Health and performance clothing retailer Tommie Copper offers email subscribers 25% off their first order. We like the simplicity of this email popup form and how it clearly states the benefit to the subscriber of subscribing. The use of “Activate offer” as the button text is a great way to reinforce to the customer that they are receiving a benefit by signing up.
30. Body Bliss
Body Bliss focuses on promoting free shipping in their popup form as opposed to offering big discounts or the chance to win a prize. This form is another example of a simple, straight-to-the-point popup form that clearly states the benefits of subscribing.
31. Black Diamond Equipment
Black Diamond Equipment has decided to get more in-depth information from website visitors. They ask for the visitors’ gender, content preferences, and even ask the visitor to select some of their interests related to the types of products the company sells. This means the company receives more detailed information about each subscriber so they can better target their prospects.
Burrow uses a promotion around a specific event (the President’s Day holiday in the USA) to entice website visitors to sign up for their email newsletter. The time-limited offer creates a sense of urgency for the potential customer to sign up.
Revelry is an e-commerce store for brides to find the perfect wedding dress and dresses for bridesmaids. What we like about this popup form is the way they can capture the intention of the website visitor, whether they be a bride, bridesmaid, or other. This means they can send out more targeted email communications.
34. Sugarboo & Co.
Sugarboo & Co. offer subscribers access to special deals as well as “sneak peaks” at new products. This provides clear benefits for the website visitor to sign up. We love the use of “Unlock 20% off” as the button text to reinforce to customers the main benefit of subscribing.
35. Molton Brown
Molton Brown asks subscribers for their full name, their email address, and for them to agree to receive emails by ticking a box. Depending on what products you sell, it can sometimes make more sense to get more information from the subscriber upfront even if it risks fewer customers signing up.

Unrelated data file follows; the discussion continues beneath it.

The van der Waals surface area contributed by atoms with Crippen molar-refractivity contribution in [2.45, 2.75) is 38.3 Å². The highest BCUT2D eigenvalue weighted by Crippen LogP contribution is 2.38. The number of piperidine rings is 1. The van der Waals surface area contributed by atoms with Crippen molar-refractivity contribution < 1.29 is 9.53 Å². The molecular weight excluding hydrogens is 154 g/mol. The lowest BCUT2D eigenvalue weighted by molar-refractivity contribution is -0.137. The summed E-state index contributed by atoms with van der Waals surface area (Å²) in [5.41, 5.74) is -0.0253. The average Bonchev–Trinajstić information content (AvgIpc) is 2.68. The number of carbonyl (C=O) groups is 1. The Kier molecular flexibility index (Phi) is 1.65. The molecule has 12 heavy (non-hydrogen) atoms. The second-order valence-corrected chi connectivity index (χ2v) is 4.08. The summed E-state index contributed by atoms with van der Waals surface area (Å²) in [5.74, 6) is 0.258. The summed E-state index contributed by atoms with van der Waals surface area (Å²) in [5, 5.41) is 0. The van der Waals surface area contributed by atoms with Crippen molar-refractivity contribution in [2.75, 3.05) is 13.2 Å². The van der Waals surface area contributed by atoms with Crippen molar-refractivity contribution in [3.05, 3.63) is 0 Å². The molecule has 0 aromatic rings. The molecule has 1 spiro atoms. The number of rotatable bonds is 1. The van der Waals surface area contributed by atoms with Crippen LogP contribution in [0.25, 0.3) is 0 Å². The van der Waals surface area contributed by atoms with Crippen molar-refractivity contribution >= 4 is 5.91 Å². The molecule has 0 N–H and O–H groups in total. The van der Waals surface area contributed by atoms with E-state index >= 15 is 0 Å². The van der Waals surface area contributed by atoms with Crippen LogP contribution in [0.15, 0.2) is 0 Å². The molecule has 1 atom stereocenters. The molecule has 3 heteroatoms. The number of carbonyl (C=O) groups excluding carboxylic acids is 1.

36. Anchor & Crew
The email popup on the Anchor & Crew website clearly lets the potential customer know the benefits of subscribing (5% discount) and also takes advantage of having the attention of the customer to highlight some important information about their brand.
37. Autograph Foliages
Autograph Foliages’ popup is another email pop up example of a simple and noninvasive form. It clearly states the benefits of signing up (staying informed about new products, sales, and events) and gives visitors the option to politely decline the invitation with a “No thanks” button. Having a less aggressive approach when attempting to capture subscribers might not be the best approach for all e-commerce stores, but it works quite well for the types of specialty products that Autograph Foliages offers.
The email popup on Gubi’s website appears at the bottom of the webpage as soon as website visitors land on their homepage. Instead of offering discounts and freebies, the company emphasizes access to exclusive offers and content to entice the subscriber to join. It’s a great example of a simple and sleek form that isn’t intrusive.
39. US Mattress
The email popup form on US Mattress’s webpage is perhaps the simplest on our list. But sometimes simple works best so we thought we’d include this one. When you visit their website, this form appears on the bottom of the webpage within 60 seconds. It offers subscribers the ability to receive exclusive deals in exchange for subscribing.
Goldbelly is a marketplace for chef-made meal kits. What we like about this email popup is the simplicity and how it offers a clear benefit in the form of a $15 voucher in exchange for the website visitor’s email address. The use of “Claim your $15 off” as the button text is a great way to reinforce the benefit that the subscriber is receiving if they sign up.
The bottom line
Email popup forms are a great way to collect the email addresses of current and prospective customers so you can start communicating with them directly with news, offers, and more. To get the best signup rate, you usually need a well-designed form that highlights the benefit of subscribing to customers although as you saw above, there are some exceptions to this rule. Hopefully, these 40 email pop up examples has given you some inspiration for how you’ll display your company’s popup email form!